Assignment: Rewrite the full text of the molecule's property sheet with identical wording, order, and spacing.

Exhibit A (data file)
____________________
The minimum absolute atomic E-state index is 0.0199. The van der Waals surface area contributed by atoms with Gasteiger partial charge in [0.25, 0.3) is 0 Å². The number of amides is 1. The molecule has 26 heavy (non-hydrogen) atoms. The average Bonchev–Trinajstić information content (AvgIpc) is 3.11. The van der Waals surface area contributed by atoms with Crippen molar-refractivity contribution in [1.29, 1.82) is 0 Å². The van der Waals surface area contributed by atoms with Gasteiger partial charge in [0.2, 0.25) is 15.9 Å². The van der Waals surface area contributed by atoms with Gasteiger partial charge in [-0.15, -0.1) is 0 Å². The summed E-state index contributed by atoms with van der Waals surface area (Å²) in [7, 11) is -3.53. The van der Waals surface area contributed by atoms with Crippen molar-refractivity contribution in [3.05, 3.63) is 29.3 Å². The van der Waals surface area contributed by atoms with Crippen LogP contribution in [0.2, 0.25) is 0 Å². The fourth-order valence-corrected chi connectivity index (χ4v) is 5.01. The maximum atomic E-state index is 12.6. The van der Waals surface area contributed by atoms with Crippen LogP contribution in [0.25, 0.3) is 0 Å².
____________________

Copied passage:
The minimum absolute atomic E-state index is 0.0199. The van der Waals surface area contributed by atoms with Gasteiger partial charge in [0.25, 0.3) is 0 Å². The number of amides is 1. The molecule has 26 heavy (non-hydrogen) atoms. The average Bonchev–Trinajstić information content (AvgIpc) is 3.11. The van der Waals surface area contributed by atoms with Crippen molar-refractivity contribution in [1.29, 1.82) is 0 Å². The van der Waals surface area contributed by atoms with Gasteiger partial charge in [0.2, 0.25) is 15.9 Å². The van der Waals surface area contributed by atoms with Gasteiger partial charge in [-0.15, -0.1) is 0 Å². The summed E-state index contributed by atoms with van der Waals surface area (Å²) in [7, 11) is -3.53. The van der Waals surface area contributed by atoms with Crippen molar-refractivity contribution in [3.05, 3.63) is 29.3 Å². The van der Waals surface area contributed by atoms with Crippen LogP contribution in [0.2, 0.25) is 0 Å². The fourth-order valence-corrected chi connectivity index (χ4v) is 5.01. The maximum atomic E-state index is 12.6. The van der Waals surface area contributed by atoms with Crippen LogP contribution in [0.25, 0.3) is 0 Å².